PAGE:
Hello guys, let us start off with your backgrounds?
Ashley – I started as a writer. From a very young age, I always knew that I’d go a literary route of some kind … novels, poetry. I was also a competitive equestrian, so for close to ten years, I was seriously debating following a career on that path.
When I was in my late teens, I decided to go to school in New York City, and amongst a variety of jobs (you have to do everything you can to survive in Manhattan) I was working as a journalist, as well as pursuing acting. Neither journalism or acting ever really felt like the perfect fit for me …but during that span of time, I was reading hundreds of screenplays. It clicked nearly instantaneously. I loved that style of writing! It felt like poetry, and the ability to translate something into a visual medium was extremely exciting. So I began learning that structure and writing screenplays.
I moved to Los Angeles in 2009 and produced my first spec pilot with about two thousand dollars. Because that project was beyond low budget and tiny, I also didn’t have the funds to hire a director so that became my foray into directing. That pilot was seen by the founder of Lionsgate Entertainment, who financed three episodes. While the show never went anywhere, he went on to hire me to direct a classical music documentary, The Making of Opus X, which really cemented my desire to not just write …but direct. I fell in love with that feeling of conducting a visual symphony. I also taught myself to edit, so I edit nearly everything we produce. Over the past five years, I’ve now directed over 70 projects, including international commercial campaigns, music videos, several pilots, and now this feature film. I met my fiancé, Edward Winters two years ago on a project and he is now the brilliant producer behind our production company, Alchemy Pictures.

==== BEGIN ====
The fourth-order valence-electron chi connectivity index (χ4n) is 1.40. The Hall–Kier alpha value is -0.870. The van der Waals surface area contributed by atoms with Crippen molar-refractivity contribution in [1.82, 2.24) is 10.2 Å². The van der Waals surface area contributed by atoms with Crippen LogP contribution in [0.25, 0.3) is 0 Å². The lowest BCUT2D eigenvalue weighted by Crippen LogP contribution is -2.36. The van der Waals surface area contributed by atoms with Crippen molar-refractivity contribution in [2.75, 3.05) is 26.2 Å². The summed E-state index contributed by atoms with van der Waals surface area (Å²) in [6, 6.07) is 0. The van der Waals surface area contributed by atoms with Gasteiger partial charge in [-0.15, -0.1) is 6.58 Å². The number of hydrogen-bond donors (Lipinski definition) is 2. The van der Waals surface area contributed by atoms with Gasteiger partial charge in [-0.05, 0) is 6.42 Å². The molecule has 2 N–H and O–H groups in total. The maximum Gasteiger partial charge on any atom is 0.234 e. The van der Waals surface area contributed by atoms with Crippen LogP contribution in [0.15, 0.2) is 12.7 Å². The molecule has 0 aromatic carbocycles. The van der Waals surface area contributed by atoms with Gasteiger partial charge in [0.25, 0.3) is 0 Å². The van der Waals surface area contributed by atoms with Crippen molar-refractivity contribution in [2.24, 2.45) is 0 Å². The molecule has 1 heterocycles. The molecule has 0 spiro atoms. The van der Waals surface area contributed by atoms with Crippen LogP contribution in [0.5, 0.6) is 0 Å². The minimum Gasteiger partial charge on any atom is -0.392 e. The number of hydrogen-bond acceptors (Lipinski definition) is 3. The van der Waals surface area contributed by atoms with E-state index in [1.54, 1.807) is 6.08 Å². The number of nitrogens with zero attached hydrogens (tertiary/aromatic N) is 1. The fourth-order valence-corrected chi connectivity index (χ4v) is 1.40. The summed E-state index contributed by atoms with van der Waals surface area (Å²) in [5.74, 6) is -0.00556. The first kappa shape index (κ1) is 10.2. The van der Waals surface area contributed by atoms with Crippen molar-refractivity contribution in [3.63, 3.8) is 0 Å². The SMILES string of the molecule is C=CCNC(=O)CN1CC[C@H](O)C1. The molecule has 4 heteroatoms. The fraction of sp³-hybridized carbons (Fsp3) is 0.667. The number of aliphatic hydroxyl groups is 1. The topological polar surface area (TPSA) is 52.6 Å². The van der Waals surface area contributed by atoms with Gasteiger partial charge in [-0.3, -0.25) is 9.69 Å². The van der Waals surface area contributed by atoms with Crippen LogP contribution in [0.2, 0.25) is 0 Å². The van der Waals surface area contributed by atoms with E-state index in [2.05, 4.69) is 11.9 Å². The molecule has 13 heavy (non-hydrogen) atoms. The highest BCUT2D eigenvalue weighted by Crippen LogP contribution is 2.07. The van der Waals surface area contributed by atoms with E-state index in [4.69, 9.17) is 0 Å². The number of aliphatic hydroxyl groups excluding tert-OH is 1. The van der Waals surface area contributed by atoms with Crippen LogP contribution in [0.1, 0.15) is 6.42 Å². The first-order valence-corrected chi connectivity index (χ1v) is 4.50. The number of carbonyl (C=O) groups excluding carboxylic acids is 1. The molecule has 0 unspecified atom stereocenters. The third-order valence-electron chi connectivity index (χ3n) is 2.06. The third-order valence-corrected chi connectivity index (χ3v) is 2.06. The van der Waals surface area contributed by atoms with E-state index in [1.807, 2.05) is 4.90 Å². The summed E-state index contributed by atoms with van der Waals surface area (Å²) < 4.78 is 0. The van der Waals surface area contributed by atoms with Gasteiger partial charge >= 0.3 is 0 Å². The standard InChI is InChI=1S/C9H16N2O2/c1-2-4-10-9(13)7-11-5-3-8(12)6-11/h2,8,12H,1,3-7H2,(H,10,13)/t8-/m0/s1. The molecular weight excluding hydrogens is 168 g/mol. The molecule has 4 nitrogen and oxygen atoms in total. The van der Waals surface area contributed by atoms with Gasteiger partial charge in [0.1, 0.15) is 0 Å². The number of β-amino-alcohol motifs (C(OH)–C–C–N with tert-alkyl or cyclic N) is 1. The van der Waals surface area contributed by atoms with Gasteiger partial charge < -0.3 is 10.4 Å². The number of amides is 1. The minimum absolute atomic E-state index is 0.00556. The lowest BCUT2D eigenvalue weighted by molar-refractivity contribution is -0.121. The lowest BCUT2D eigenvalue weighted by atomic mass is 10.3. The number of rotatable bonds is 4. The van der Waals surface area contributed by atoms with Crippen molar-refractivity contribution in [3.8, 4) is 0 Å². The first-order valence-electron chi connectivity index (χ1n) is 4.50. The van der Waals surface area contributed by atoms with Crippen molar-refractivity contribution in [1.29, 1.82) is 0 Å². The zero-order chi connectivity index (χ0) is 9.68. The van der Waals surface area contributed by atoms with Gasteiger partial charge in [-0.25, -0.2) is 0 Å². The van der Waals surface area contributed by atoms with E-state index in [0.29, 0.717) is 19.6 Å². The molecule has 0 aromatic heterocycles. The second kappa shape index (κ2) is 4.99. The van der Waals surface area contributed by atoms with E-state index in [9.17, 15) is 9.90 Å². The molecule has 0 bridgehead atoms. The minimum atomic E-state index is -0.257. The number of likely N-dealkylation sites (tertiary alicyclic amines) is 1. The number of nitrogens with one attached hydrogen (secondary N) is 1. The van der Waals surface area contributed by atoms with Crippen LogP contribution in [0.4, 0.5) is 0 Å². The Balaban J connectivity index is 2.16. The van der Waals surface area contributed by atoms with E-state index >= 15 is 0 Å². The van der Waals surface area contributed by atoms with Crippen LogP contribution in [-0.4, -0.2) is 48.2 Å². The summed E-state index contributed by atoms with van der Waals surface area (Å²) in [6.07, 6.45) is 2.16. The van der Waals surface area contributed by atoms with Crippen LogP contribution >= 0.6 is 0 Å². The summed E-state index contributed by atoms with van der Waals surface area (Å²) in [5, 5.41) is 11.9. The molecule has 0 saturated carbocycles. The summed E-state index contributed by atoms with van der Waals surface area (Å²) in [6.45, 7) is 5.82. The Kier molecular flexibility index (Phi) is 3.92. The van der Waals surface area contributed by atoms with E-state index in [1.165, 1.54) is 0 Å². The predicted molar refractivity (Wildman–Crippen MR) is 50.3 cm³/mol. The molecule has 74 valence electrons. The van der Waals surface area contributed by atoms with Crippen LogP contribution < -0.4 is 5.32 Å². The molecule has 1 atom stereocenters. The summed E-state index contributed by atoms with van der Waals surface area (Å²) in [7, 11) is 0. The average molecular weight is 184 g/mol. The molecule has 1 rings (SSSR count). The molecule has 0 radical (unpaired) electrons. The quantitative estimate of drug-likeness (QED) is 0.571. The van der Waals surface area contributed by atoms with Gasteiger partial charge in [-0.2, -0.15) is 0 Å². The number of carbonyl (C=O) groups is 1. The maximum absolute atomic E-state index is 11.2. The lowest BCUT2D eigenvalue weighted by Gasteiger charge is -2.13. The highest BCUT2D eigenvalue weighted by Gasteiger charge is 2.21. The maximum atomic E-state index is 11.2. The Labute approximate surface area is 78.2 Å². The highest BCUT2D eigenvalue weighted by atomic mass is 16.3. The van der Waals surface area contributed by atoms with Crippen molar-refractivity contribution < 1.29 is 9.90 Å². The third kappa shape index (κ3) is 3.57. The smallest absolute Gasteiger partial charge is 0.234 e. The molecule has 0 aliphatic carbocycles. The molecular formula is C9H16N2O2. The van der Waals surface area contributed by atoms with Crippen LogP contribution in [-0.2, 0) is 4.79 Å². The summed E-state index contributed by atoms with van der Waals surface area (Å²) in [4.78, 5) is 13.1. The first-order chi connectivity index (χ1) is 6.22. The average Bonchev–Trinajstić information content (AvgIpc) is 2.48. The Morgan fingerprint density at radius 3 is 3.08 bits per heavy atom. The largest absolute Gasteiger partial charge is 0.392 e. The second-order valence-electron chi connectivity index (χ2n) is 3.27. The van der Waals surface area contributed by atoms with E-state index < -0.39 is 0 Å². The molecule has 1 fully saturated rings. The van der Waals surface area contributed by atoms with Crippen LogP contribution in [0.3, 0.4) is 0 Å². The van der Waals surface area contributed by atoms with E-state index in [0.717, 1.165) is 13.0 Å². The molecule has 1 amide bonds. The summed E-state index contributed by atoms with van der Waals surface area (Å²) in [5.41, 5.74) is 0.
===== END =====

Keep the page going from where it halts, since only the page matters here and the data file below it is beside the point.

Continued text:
Ed – My background is in finance. I went to school to study finance, I also played college golf. In the States playing college golf is a little bit below professional level, so for awhile, like Ashley, that was something I came very close to pursuing. After college, I was a financial analyst at Merrill Lynch and then I was a relationship manager at a firm called Folio Dynamix, the latter of which I worked at for a year living in New York.
I never had any interest in being in entertainment in any facet whatsoever but when I was laid off at twenty-two, I stumbled into modelling in that downtime. Modelling led to acting, which led to what I thought would be a temporary move to Los Angeles. It was then booked for a feature, which kept me in LA. Staying in LA for longer allowed me to be booked on a short film, which Ashley was directing. That is how we met and started dating. Before long we realized our mutual strengths, hers being the creative side and mine on the business/financial side, and we started working together.